Manka’s Inverness Lodge

Keeping the home fires burning: Comforting food and cozy surroundings greet diners at Manka’s Inverness Lodge.

Rustic Romance

Inverness Lodge the perfect winter retreat

By Paula Harris

WEND YOUR way this dark wintry night through the foggy backroads to Marin’s wildly beautiful Point Reyes Peninsula and your reward for the trek is a cozy superb supper served in the rustic and romantic comfort of an old lodge tucked away atop a hill under the stars. If you can find it!

It’s a real challenge to locate the turnoff for Manka’s Inverness Lodge in the misty darkness. We know there’s a signpost, we know there’s a hill, but we can find neither as we drive back and forth over the same stretch of road beside Tomales Bay.

The owners of neighboring restaurants must get really pissed off with all the lost souls heading for Manka’s who stop by in a panic (jeeze, they may lose their reservations) and ask for directions, as we did in two places on either side of the elusive eatery.

All fretting is forgotten, though, when you at last find the elegant old hunting lodge, built in 1917. Step into the cold, pine-scented night air and crunch your way through the leafy ground to a pumpkin-laden porch accented with a couple of creaky hickory rockers.

Inside is pure casual though sneakily indulgent comfort. The reception room is dark, but dotted with the golden-orange glow of mica table lamps. The light from a crackling fire dances in the large rock fireplace. The room is filled with deep plaid-covered couches, rustic wood furniture, baskets of logs, vintage fishing gear, and antique game boards. There are classic photographs on the walls, a chandelier fashioned from antlers hangs from the ceiling, and smoky jazz lazily emanates from the sound system.

The room is also filled with diners waiting to be seated. Lots of diners. It’s not usual to have to wait half an hour or more (even with reservations) to get into the dining room. Still, the ambiance is so mellow that any complaints are quashed by the warm room, the soft lights, and the relaxed and charming hostess in the ankle-grazing dark skirt who sips red wine and offers to bring you a glass of champagne (alas, not free) while you bide your time.

The wait is worth it. We are lulled into a state of relaxation seated in the shadowy dining room, which also has rustic wooden chairs, snowy linen tablecloths, more glowing mica lamps, and real ivy sneaking in through the window frames.

There is a five-course supper for $58. All that’s required is to sit back and relax and let the server bring you the chain of courses.

The large majority of what is served is grown and raised and caught within 15 minutes of Manka’s. The daily changing menu highlights wild game, local fish, locally raised birds, rabbits, lamb, abalone, and oysters–plus an array of greens roots, fruits, and olives grown on the property. Foragers ferret out wild mushrooms and pick buckets of huckleberries for the restaurant.

TONIGHT’S dinner begins with local goat’s milk camellia–a soft, delicate, not too “goaty” cheese served with a sweet syrup and fruits in square silver bowl. The delicious dish features a chutney of sun-dried sour cherries and pieces of candied pumpkin that were “plucked from the porch.”

Next up are bites of sweet soil-flavored baby Bolinas beets tumbling over a fluffy egg-rich parsley-garlic custard encircled with a butter sauce dotted with piquant black olives. Pure decadence.

The soup of Tomales Bay mussels is a creamy saffron-scented brew topped with ribbons of fresh green sorrel. The mussels are plump and perfect.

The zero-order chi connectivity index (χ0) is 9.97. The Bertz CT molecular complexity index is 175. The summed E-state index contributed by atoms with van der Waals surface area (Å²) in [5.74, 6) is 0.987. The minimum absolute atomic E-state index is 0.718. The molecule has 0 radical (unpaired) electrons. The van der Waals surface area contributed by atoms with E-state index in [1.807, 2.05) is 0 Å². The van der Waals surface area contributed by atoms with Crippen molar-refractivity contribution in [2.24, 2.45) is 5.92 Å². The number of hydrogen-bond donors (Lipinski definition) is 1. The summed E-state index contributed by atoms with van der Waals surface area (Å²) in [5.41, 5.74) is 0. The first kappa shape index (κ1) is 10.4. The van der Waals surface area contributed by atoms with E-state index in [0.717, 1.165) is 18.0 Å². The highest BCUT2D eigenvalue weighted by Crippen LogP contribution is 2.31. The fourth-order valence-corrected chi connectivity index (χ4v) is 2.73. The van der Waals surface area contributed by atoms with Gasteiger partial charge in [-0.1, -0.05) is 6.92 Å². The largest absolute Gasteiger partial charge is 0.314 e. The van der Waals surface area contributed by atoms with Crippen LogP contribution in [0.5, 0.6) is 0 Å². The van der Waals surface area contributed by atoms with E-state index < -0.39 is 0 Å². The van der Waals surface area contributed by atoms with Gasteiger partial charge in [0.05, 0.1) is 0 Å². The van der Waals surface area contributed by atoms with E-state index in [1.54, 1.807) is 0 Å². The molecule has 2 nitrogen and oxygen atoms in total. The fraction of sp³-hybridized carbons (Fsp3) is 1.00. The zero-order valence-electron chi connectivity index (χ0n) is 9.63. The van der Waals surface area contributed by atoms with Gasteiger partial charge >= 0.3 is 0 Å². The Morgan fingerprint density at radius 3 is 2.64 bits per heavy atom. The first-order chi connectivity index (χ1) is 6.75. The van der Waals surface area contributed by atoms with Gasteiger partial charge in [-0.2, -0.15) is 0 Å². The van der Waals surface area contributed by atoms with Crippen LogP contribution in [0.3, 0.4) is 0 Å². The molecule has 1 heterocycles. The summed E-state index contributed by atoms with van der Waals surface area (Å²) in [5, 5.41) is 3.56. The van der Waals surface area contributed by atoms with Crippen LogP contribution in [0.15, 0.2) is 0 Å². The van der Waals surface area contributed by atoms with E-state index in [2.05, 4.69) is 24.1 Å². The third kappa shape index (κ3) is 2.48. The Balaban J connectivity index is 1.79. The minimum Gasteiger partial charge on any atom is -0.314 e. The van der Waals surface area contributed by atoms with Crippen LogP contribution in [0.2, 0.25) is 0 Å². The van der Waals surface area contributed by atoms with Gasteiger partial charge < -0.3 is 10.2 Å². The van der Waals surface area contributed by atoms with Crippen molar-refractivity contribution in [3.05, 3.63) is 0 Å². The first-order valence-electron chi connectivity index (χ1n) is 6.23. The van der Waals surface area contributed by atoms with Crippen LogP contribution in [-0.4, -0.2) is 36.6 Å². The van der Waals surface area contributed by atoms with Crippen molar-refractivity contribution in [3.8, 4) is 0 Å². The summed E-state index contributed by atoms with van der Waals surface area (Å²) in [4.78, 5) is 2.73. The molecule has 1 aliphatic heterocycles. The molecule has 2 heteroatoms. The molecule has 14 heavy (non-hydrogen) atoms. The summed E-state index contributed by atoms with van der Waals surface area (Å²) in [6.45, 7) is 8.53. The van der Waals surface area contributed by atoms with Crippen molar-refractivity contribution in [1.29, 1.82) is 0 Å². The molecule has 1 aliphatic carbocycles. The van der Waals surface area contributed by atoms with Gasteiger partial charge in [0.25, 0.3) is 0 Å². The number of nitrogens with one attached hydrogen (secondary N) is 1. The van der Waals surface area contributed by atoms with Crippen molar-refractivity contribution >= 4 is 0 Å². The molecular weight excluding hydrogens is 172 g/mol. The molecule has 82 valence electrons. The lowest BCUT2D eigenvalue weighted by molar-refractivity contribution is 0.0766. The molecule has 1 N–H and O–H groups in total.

At this point, the “clearing ice of lemons” is a lovely palate scourer. It’s a tart, slightly creamy sherbet served in a small martini glass.

The main course is a choice between grilled axis deer or (for vegetarians) local wild mushroom risotto. Manka’s may be heavy on the game meats, but will accommodate vegetarians in all the courses offered on the menu. For example, the vegetarian in our party was served a delicate salad of spicy-bitter wild arugula dotted with pomegranate seeds and flecks of goat cheese.

The risotto is a nutty-textured delight flavored with cauliflower and served with porcini, beech mushrooms, and leeks. It’s a very satisfying alternative to the meat.

And the tenderloin chop of wild axis deer grilled in Manka’s fireplace is a rich-pink tender morsel on a slender bone. It’s accompanied by mashed parsnips, slow-roasted shallots, and a venison sauce flavored with oranges and autumn spices. What could be more perfect with a glass of deep red wine on a night like this?

The wine list, by the way, is expansive (and expensive), with more than 150 selections, a number of which are from small and often quirky domestic and foreign wineries.

Finally comes the dessert, a puddinglike bittersweet double chocolate gelato atop a pumpkin syrup-soaked pastry wedge (which is more the texture of a sponge cake) served with crunchy salty-sweet seasoned walnuts. The pastry base is too stodgy, but the rest of the dessert is wonderful.

Linger by the fire afterwards or plan to stay overnight in one of the lodge’s luxuriously rustic rooms or cabins.

Final note: Restaurant times at Manka’s frequently alter, so plan to call ahead for seasonal changes (and please note that the restaurant will be closed for several weeks from January to March) and complete directions.

Manka’s Inverness Lodge Address: 30 Callender Way (Argyle St.), Inverness; 415/669-1034 Hours: Dinner; the restaurant will close between January and March Food: Local delicacies, heavy on game meat Service: Usually a wait to get into the dining room, but service is great Ambiance: Woodsy, romantic, and relaxing Price: Expensive Wine list: Large selection Overall: 3 1/2 stars (out of 4)

From the December 28, 2000-January 3, 2001 issue of the Northern California Bohemian.

© Metro Publishing Inc.

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